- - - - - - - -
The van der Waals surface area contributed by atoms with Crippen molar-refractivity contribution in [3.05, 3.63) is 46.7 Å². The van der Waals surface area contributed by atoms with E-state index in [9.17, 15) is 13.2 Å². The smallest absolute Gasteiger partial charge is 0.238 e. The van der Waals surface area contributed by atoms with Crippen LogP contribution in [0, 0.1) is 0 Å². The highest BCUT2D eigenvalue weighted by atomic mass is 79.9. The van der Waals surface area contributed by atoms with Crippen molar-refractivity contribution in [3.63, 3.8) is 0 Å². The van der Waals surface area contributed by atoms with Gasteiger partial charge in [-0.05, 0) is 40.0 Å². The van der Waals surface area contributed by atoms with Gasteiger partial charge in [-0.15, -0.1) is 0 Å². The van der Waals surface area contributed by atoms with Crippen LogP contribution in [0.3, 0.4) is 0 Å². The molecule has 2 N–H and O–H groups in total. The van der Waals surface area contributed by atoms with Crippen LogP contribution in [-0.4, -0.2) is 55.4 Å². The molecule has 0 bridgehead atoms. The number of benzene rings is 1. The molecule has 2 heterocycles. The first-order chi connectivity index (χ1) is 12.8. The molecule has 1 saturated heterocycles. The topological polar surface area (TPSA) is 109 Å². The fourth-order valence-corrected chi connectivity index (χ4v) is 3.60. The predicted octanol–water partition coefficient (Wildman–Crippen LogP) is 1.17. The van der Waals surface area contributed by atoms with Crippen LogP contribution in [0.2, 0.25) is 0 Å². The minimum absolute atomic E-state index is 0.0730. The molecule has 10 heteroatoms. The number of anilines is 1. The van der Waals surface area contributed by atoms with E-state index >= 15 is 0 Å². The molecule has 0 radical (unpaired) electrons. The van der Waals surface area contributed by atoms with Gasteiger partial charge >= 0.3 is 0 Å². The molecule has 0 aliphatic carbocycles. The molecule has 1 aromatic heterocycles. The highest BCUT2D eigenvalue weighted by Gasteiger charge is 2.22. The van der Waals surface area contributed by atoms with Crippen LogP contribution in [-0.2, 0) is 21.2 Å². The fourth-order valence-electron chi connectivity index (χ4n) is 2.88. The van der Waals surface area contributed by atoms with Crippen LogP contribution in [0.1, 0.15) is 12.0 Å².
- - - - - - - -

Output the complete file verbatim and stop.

The van der Waals surface area contributed by atoms with Crippen molar-refractivity contribution in [3.05, 3.63) is 46.7 Å². The van der Waals surface area contributed by atoms with E-state index in [9.17, 15) is 13.2 Å². The smallest absolute Gasteiger partial charge is 0.238 e. The van der Waals surface area contributed by atoms with Crippen LogP contribution in [0, 0.1) is 0 Å². The highest BCUT2D eigenvalue weighted by atomic mass is 79.9. The van der Waals surface area contributed by atoms with Crippen molar-refractivity contribution in [3.63, 3.8) is 0 Å². The van der Waals surface area contributed by atoms with Gasteiger partial charge in [-0.05, 0) is 40.0 Å². The van der Waals surface area contributed by atoms with Gasteiger partial charge in [-0.15, -0.1) is 0 Å². The van der Waals surface area contributed by atoms with Crippen LogP contribution in [0.3, 0.4) is 0 Å². The molecule has 2 N–H and O–H groups in total. The van der Waals surface area contributed by atoms with Crippen LogP contribution in [-0.4, -0.2) is 55.4 Å². The molecule has 0 bridgehead atoms. The number of benzene rings is 1. The molecule has 2 heterocycles. The first-order chi connectivity index (χ1) is 12.8. The molecule has 1 saturated heterocycles. The topological polar surface area (TPSA) is 109 Å². The fourth-order valence-corrected chi connectivity index (χ4v) is 3.60. The predicted octanol–water partition coefficient (Wildman–Crippen LogP) is 1.17. The van der Waals surface area contributed by atoms with Crippen LogP contribution in [0.2, 0.25) is 0 Å². The minimum absolute atomic E-state index is 0.0730. The molecule has 10 heteroatoms. The number of anilines is 1. The van der Waals surface area contributed by atoms with E-state index >= 15 is 0 Å². The molecule has 0 radical (unpaired) electrons. The van der Waals surface area contributed by atoms with Gasteiger partial charge >= 0.3 is 0 Å². The molecule has 0 aliphatic carbocycles. The molecule has 1 aromatic heterocycles. The highest BCUT2D eigenvalue weighted by Gasteiger charge is 2.22. The van der Waals surface area contributed by atoms with Crippen LogP contribution in [-0.2, 0) is 21.2 Å². The fourth-order valence-electron chi connectivity index (χ4n) is 2.88. The van der Waals surface area contributed by atoms with Crippen LogP contribution in [0.1, 0.15) is 12.0 Å².